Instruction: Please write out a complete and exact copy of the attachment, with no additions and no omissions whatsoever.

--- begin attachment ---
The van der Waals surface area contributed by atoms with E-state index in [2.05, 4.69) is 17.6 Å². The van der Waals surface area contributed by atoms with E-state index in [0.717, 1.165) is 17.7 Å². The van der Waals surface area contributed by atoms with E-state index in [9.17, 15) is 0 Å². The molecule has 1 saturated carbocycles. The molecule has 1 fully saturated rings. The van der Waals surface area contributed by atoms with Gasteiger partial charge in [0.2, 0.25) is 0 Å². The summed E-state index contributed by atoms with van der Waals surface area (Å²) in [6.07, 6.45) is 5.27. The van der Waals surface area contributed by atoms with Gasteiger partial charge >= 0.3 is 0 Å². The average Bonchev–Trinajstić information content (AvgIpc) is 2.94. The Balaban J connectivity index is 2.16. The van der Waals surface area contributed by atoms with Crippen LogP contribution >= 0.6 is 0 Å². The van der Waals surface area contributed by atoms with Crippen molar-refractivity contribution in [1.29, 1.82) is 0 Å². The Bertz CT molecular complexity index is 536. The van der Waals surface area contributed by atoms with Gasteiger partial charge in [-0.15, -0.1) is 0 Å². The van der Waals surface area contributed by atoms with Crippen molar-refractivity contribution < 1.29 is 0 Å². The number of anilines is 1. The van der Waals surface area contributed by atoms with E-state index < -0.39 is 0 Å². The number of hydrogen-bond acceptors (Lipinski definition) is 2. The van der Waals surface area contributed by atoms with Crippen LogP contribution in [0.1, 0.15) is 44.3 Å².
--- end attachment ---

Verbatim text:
The van der Waals surface area contributed by atoms with E-state index in [2.05, 4.69) is 17.6 Å². The van der Waals surface area contributed by atoms with E-state index in [0.717, 1.165) is 17.7 Å². The van der Waals surface area contributed by atoms with E-state index in [9.17, 15) is 0 Å². The molecule has 1 saturated carbocycles. The molecule has 1 fully saturated rings. The van der Waals surface area contributed by atoms with Gasteiger partial charge in [0.2, 0.25) is 0 Å². The summed E-state index contributed by atoms with van der Waals surface area (Å²) in [6.07, 6.45) is 5.27. The van der Waals surface area contributed by atoms with Gasteiger partial charge >= 0.3 is 0 Å². The average Bonchev–Trinajstić information content (AvgIpc) is 2.94. The Balaban J connectivity index is 2.16. The van der Waals surface area contributed by atoms with Crippen LogP contribution >= 0.6 is 0 Å². The van der Waals surface area contributed by atoms with Crippen molar-refractivity contribution in [1.29, 1.82) is 0 Å². The Bertz CT molecular complexity index is 536. The van der Waals surface area contributed by atoms with Gasteiger partial charge in [-0.15, -0.1) is 0 Å². The van der Waals surface area contributed by atoms with Crippen molar-refractivity contribution < 1.29 is 0 Å². The number of anilines is 1. The van der Waals surface area contributed by atoms with E-state index < -0.39 is 0 Å². The number of hydrogen-bond acceptors (Lipinski definition) is 2. The van der Waals surface area contributed by atoms with Crippen LogP contribution in [0.1, 0.15) is 44.3 Å².